“Clothes with true wishes and prayers” Returning to Ireland: Travel story (3)

STORY | 2023/10/21

The engine that started up in Estonia at the end of the trip changed the destination of the trip.

“While I was in Estonia, I first talked about Ireland’s Donegal Yarns. I received a message from the (Donegal Yarn) factory. "Thank you for posting our yarn on Instagram! Please feel free to come and tour our factory anytime." I immediately replied, "I'm in Europe right now, can I go next week?" After Estonia, I was planning to go to Finland to finish my trip, but I suddenly changed my destination.

[2023.10.1-10.5 Ireland]

Via Ireland's capital, Dublin, we headed to the Donegal Yarns factory in the Donegal region. The yarn for Donegal Yarns was purchased from Anne, who runs a hand-knit shop called O'Maille in Ireland.I first met Anne about nine years ago when I visited the Aran Islands. Since then, Anne has been kind to me, introducing me to knitters from the Aran Islands.

Thanks to this opportunity, I was able to see the process of making yarn at the factory.

Anne and her family photo: YUKI FUJISAWA

~ How to make Donegal Yarns

1. Dye natural wool (cotton-like wool before it is made into yarn) in a large pot.
2. Let the dyed cotton dry.
3. Blend several colors of cotton dyed in a single color in a blender room.
4. Repeat mixing the blended cotton with oil a couple of times to create fluffy wool with a mixture of colors.
5. Stretch out the fluffy cotton candy-like thread like a uniform blanket and wind it around the bobbin.
6. Twist the string and spin it into a single yarn.

“I bought a lot of Donegal Yarns to use as samples, and am considering the colors of yarn I would like to make for Aran knitting.I can have different colors of wool spun and I can order yarn in my own color. The possibilities are endless."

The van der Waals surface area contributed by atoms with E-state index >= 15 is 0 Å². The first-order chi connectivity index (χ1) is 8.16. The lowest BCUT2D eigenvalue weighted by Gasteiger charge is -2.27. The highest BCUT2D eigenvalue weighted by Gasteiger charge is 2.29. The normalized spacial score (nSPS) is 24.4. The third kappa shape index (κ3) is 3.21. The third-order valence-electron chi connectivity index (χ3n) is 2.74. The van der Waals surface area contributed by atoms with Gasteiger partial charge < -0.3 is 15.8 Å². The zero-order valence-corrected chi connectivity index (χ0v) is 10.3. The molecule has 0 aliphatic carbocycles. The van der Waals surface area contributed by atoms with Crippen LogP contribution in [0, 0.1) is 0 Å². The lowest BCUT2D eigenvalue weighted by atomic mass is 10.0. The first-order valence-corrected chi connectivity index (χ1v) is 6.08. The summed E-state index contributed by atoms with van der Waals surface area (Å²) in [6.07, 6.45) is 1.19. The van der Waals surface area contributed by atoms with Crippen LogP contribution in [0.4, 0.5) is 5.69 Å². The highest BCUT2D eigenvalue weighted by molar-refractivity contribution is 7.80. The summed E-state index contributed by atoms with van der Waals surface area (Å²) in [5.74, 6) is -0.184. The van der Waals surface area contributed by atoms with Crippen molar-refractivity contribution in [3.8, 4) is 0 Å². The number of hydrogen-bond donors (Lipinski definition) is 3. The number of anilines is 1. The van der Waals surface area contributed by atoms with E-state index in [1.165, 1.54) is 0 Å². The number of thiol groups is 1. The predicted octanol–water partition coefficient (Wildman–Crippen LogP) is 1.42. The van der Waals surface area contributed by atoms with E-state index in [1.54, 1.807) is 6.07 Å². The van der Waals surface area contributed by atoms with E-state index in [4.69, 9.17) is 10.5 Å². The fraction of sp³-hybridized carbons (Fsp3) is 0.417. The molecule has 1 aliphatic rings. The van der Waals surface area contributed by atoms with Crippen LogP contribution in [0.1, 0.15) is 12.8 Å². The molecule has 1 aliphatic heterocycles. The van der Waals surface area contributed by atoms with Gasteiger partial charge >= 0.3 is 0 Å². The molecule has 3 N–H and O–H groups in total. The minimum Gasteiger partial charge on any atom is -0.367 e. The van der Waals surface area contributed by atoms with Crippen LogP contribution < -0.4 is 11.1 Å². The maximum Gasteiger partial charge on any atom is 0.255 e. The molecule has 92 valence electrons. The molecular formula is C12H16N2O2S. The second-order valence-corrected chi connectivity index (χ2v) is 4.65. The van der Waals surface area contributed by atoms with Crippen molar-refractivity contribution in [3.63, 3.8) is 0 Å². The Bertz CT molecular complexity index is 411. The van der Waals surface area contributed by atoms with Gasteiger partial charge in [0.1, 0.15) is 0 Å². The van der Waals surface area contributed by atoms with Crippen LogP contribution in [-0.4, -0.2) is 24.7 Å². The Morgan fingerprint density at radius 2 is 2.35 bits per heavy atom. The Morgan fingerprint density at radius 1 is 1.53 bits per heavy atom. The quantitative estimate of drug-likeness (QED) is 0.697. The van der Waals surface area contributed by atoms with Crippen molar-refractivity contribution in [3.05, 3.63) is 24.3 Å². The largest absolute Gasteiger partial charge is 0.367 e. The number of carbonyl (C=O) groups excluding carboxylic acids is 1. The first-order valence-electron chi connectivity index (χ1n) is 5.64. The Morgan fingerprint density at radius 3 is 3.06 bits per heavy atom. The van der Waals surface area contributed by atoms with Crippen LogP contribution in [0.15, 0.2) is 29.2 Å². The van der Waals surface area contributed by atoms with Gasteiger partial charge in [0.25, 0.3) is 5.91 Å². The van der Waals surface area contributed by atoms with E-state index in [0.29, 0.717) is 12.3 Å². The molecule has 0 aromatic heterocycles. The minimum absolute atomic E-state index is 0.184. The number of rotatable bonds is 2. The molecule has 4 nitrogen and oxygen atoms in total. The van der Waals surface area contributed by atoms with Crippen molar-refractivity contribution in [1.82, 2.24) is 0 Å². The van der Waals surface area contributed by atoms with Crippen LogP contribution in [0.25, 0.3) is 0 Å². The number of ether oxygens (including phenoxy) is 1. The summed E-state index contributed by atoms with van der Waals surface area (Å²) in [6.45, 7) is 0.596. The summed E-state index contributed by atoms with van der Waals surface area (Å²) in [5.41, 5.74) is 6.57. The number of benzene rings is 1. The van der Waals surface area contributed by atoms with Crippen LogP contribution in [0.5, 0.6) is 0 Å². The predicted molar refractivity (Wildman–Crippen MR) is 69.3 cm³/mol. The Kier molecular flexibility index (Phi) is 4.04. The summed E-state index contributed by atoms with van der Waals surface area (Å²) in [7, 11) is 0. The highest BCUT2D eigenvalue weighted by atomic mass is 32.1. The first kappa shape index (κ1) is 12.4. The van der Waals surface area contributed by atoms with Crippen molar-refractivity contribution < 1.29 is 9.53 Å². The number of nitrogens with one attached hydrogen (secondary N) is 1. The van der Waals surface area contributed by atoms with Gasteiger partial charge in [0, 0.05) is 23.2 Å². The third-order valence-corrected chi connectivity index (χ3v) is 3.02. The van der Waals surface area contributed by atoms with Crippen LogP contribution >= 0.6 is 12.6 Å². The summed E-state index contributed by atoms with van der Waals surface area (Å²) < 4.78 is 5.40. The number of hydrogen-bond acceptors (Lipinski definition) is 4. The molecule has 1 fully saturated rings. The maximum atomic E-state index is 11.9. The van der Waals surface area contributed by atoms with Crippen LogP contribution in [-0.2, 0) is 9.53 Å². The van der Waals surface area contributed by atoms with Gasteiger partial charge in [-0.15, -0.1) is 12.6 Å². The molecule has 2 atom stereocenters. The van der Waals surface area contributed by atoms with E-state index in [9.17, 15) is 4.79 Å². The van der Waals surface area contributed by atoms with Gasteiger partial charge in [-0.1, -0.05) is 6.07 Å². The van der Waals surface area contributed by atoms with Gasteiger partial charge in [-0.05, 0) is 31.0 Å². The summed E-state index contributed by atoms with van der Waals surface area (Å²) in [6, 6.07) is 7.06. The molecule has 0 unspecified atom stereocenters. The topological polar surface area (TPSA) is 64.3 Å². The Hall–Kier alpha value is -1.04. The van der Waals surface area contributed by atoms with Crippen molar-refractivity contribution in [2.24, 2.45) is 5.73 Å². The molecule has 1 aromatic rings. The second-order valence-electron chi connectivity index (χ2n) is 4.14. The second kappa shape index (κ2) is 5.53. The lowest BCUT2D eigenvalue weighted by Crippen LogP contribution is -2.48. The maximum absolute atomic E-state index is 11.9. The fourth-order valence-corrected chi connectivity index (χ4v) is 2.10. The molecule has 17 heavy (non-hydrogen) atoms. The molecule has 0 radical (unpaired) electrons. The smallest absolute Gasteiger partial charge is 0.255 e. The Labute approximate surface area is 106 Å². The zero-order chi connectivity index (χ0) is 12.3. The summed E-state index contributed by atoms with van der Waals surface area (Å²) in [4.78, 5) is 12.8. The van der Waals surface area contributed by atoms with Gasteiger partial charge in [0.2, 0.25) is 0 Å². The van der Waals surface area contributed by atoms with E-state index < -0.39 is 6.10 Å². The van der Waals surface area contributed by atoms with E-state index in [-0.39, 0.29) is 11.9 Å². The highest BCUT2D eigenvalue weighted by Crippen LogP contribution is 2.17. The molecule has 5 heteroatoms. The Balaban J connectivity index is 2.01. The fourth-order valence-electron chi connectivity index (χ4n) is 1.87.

wool mixed in blender room

The cotton is still in the final stage of being made into yarn. The picture on the bottom right shows the factory. All the machines in the factory have been used for many years, and are said to have been in use for 100 years.

We also met at the National Museum of Ireland, which we visited the day after the factory tour. ``It's always mentioned in Aran sweater materials,'' said Yuki, and it was my first time to see the famous Aran sweater, which I've seen many times in books.

``In the Aran Islands, when knitting began to be industrialized, a sweater contest was held to gather skilled people, and this work was created at that time.Ireland still sells hand-knitted Aran sweaters. I think the only shops that sell them are Anne's O'Maille and a shop called Cleo in Dublin. Anne says it's a shame, as local souvenir shops seem to be stocking more and more cheap machine knits. It was being talked about.
However, Anne's O'Maille, which has been running the store since 1938, is likely to close soon because there is no one to take over. Although I will continue to teach knitting at places like cultural centers, I will be sad to see the people who have inherited Aran knitting for many years go away. ”

Yuki's month-long journey comes to an end after a great adventure in which the trunk filled with the things she had collected ends up as lost baggage, but it is safely delivered to her home. welcome home.

The trip did not begin with the intention of gaining anything, but when Yuki returned to her daily life, she was handed many things that she had no connection with before the trip. He is currently thinking about how to pass on those scenes and memories.